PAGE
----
Of course, it is possible to reduce the scope of the arbitration and focus it solely on the question of where exactly the June 4 line lies, taking into consideration the legal and historical precedents and the changes that have occurred in the area (such as the receding Kinneret coastline). Syria will surely demand that the discusssion is conditioned on Israel’s consent to withdraw to the June 4 line.
The Taba Precedent
Precedents carry particular weight in the history of the peace process between Israel and the Arabs. It is convenient for the parties to rely on past agreements in order to prove that they have not initiated the concession. Israeli governments like to show that previous governments, especially those headed by the rival party, have already consented to the same concessions (each prime minister who began negotiating with Syria says that his predecessors agreed to withdraw from the Golan). It is easier for Arab governments to reach agreeements with Israel if other Arab governments have already dome so.
At the end of the 1980s, Egypt and Israel accepted arbitration on the question of marking the border between them in the Taba area and several other points, after failing on their own to reach agreement on the demarcation of the border. The arbitration was conducted by three international jurists, one Israeli jurist (Prof. Ruth Lapidot), and an Egyptian jurist. The arbitrators accepted Egypt’s position on on the location of the border at Taba (the Israeli arbitrator dissented) and Israel’s position on marking the border at several other points, particularly the coastal border.4 The result was good for both sides, and served as a notable example of a peaceful solution to a territorial dispute in accordance with international law.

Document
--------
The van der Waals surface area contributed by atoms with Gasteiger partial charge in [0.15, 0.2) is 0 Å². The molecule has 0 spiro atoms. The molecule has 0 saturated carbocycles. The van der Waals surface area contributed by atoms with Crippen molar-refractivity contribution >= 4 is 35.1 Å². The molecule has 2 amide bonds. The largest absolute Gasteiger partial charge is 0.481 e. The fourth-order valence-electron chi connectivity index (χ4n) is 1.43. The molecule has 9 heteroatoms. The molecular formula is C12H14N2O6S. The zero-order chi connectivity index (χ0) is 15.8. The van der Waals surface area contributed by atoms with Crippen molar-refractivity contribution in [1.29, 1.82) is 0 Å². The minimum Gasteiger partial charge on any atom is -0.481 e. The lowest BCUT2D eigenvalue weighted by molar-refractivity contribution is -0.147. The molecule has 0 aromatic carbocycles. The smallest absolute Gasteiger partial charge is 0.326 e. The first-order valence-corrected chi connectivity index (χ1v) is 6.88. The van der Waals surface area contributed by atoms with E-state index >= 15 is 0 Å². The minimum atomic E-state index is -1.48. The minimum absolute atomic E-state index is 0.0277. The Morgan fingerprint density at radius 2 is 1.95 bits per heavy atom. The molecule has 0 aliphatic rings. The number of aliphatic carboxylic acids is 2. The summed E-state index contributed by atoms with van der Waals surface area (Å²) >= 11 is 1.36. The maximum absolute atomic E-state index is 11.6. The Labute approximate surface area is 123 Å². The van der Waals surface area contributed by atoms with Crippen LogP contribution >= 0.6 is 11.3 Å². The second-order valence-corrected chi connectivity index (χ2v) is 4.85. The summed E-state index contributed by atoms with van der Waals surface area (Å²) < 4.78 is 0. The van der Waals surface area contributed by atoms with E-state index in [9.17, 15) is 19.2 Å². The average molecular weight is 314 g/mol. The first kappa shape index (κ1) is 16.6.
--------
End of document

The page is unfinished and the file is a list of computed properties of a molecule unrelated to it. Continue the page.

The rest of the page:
A special border regime was established in Taba enabling Israelis easy entry to the vacation and tourist sites. During the Barak government, a similar border regime was also proposed for territories near the Kinneret to be turned over to Syria.
Ramifications for Negotiations with Syria
Putting the Israeli-Syrian border question to international arbitration can help solve the main dispute in negotiations, bolster the chances of determining a border in the Kinneret region that will take Israel's interests into consideration, and at least earn Israel political and public relations credit. Like all Arab countries, Syria needs international legitimacy in its relations with Israel, and it will find it difficult to reject such a proposal out of hand or to reject the arbitrators' decision.
Proper definition of the question to be put to the arbitrators will be important: whether they will have to mark the border in detail, as in the Taba arbitration, or only rule on the general principles for border demarcation and the binding precedents; whether they will have to decide only the route of the June 4 border or also define “Israel’s needs”; and whether they will also have to consider the division of water rights in the Jordan basin and the Kinneret and other arrangements derived from the demarcation of the border.
With the resumption of negotiations with Syria, the idea of arbitration as a way of solving the dispute that has in the past prevented achievement of an agreement and threatens to thwart it in the future is worthy of fundamental evaluation.
1 Asad’s statement at an editors’ briefing in Dubai on June 3, 2008.
2 Dennis Ross, The Missing Peace, New York: Straus and Giroux, 2004, p. 585.
3 Aryeh Shalev, Cooperation in the Shadow of Confrontation, Tel Aviv: Maarachot, 1989.
4 “Case Concerning the Location of Boundary Markers in Taba between Egypt and Israel,” Reports of International Arbitral Awards, September 29, 1988, Vol. 20, pp. 1-118, 2006.